Carr’s index (%)          =          Tapped density – Pored density *100

                                                                        Tapped density

A similar index has been defined by Hausner :

Hausner ratio   =          Tapped density

                                      Pored density

Angle of repose:-

The maximum angle which is formed b/w the surface of a pile of powder and horizontal surface is called the angle of repose.

Relationship between flow, angle of repose, Carr’s index fee power flow

Flow

Angle of repose

Carr’s index ( % )

Excellent

<25

5-15

Good

25-30

12-16

Fair to passable

30-40

18-21

Poor

> 40

23-35

Very Poor

 

33-38

Extremely Poor

 

>40

Chemical stability profile:

Preformulation stability studies are usually the first quantitative  assessment of chemical stability of a new drug. These studies include both solution and solid state experiments under condition typical for the handing, formulation, storage, and administration of a drug candidate as well as stability in presence of other recipients.

Factor effecting chemical stability critical in rational dosage form design include temperature, pH and dosage form diluents. The method of sterilization of potential product will be largely dependent on the temperature stability of the drug. Drugs having decreased stability at elevated temperatures cannot be sterilized by autoclaving but must be sterilized by another means, e.g., filtration. The effect of pH on drug stability is important in the development of both oral administration must be protected from the highly acidic environment of the stomach. Buffer selection for potential dosage forms will be largely based on the stability characteristic of the drug.

- Solid state stability

- Solution phase stability

- Compatibility studies : stability in the Presence of excipients

- Typical stability protocol for anew Chemical Entity

Solid state stability:-

Chemical instability normally results from either of the following reaction :- hydrolysis, oxidation, photolysis and pyrolysis, Chemical structure of the drug is the determination of drug to either of these attacks. Esters and lactase and to lesser extent, amides are to prone to solvolysis . Instauration or electron rich centre in the structure make the molecule vulnerable for free radical mediated or photo-catalysed oxidation. physical properties of drugs. Amorphous materials are less stable than their crystalline forms. Denser materials are more stable to ambient stress.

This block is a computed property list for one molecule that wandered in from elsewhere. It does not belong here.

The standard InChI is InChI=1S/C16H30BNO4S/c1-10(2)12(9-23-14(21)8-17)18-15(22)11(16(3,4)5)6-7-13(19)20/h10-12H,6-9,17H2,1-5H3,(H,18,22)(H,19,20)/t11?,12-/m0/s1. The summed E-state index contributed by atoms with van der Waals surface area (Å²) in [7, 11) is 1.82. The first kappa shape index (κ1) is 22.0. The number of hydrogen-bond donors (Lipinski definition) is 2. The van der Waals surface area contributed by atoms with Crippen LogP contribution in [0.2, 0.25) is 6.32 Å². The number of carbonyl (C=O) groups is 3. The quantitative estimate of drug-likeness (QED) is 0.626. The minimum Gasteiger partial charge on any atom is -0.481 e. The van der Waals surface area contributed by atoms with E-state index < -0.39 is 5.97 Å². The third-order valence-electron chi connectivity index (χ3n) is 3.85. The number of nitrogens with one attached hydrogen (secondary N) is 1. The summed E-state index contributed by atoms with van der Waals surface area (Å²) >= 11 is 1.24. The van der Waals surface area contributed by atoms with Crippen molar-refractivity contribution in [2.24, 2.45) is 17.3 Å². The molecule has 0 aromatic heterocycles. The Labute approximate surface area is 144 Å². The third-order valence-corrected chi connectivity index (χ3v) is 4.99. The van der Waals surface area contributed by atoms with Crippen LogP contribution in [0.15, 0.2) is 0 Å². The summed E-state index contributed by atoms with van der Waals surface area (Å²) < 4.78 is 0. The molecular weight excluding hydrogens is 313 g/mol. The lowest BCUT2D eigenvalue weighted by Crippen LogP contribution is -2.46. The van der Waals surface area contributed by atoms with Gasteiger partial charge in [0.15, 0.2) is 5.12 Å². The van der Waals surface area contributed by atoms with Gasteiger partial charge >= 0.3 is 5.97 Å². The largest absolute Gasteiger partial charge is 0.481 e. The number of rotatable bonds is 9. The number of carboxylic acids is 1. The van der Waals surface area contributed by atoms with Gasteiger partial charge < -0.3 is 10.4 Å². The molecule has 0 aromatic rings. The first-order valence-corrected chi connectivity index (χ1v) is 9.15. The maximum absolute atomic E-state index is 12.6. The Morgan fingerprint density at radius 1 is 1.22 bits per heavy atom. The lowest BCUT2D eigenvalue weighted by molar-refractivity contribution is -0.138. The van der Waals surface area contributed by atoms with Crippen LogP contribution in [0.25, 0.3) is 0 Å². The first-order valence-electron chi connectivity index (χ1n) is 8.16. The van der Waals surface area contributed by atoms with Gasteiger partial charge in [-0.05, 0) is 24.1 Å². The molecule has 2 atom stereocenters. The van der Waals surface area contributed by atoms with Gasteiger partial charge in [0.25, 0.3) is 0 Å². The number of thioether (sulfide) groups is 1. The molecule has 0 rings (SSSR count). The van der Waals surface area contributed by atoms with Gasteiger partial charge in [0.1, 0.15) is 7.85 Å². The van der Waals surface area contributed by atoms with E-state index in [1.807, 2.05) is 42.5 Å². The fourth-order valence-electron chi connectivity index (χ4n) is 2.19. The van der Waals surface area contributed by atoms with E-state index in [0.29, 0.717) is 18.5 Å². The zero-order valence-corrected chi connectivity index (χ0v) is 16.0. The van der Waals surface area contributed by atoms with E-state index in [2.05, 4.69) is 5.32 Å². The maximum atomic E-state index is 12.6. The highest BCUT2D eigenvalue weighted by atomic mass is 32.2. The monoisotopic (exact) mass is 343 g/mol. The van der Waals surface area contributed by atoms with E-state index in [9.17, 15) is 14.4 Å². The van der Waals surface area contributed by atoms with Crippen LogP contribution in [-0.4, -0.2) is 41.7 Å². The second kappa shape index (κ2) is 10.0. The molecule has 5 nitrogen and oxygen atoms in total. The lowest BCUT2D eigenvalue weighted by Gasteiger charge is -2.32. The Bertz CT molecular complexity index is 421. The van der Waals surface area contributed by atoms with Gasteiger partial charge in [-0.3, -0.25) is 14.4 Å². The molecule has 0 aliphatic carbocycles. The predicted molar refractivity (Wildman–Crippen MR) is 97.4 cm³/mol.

Elevated temperature studies:-

The elevated temperatures commonly used are 40, 50, and 60 degree centigrade with ambient humidity. The samples stored at highest temperature are observed weekly for physical and  chemical changes and compared to an appropriate control . If a substantial change is seen, samples stored at lower temperature are examined . If no changesisseen after 30 days at 60 degree centigrade, the stability prognosis is excellent .

Stability under high humidity conditions :-

Solid drug samples can be exposed to different relative humidity conditions by keeping them in laboratory desiccators containing saturated solutions of various salts. The closed desiccators in turn are kept in oven to provide constant temperature. The preformulation data of this nature are useful in determining if the material should be protected and stored in controlled low humidity environment or if non aqueous solvent be used during formulation.

Photolytic stability :-

Many drugs fade or dorpen on exposure light. Though the extent of degradations small and limited to the exposed surface area, it presentsanaesthetic problem. Exposure of drug 400 and 900 foot-candles of illumination for 4 and 2 week periods respectively is adequate to provide some idea of photosensitivity. Resulting data may be useful in determining if an amber colored container is required or if color masking bye should be used in the formulation .

Stability to Oxidation :-

Drug’s sensitivity to oxidation can be examined by exposing it to atmosphere of high oxygen tension. Usually a 40% oxygen atmosphere allows for rapid evaluation. A shallow layer of drug exposed to a sufficient headspace volume ensures that the system is not oxygen limited. Samples are kept in desiccators equipped with three-way stop cocks, which are alternatively evacuated and flooded with desired atmosphere. The process is repeated 3 or 4 times to ensure 100% desired atmosphere. Results may be useful in predicting if an antioxidant is required in the formulation or if the final product should be packaged under inert atmospheric conditions.

Compatibility studies :-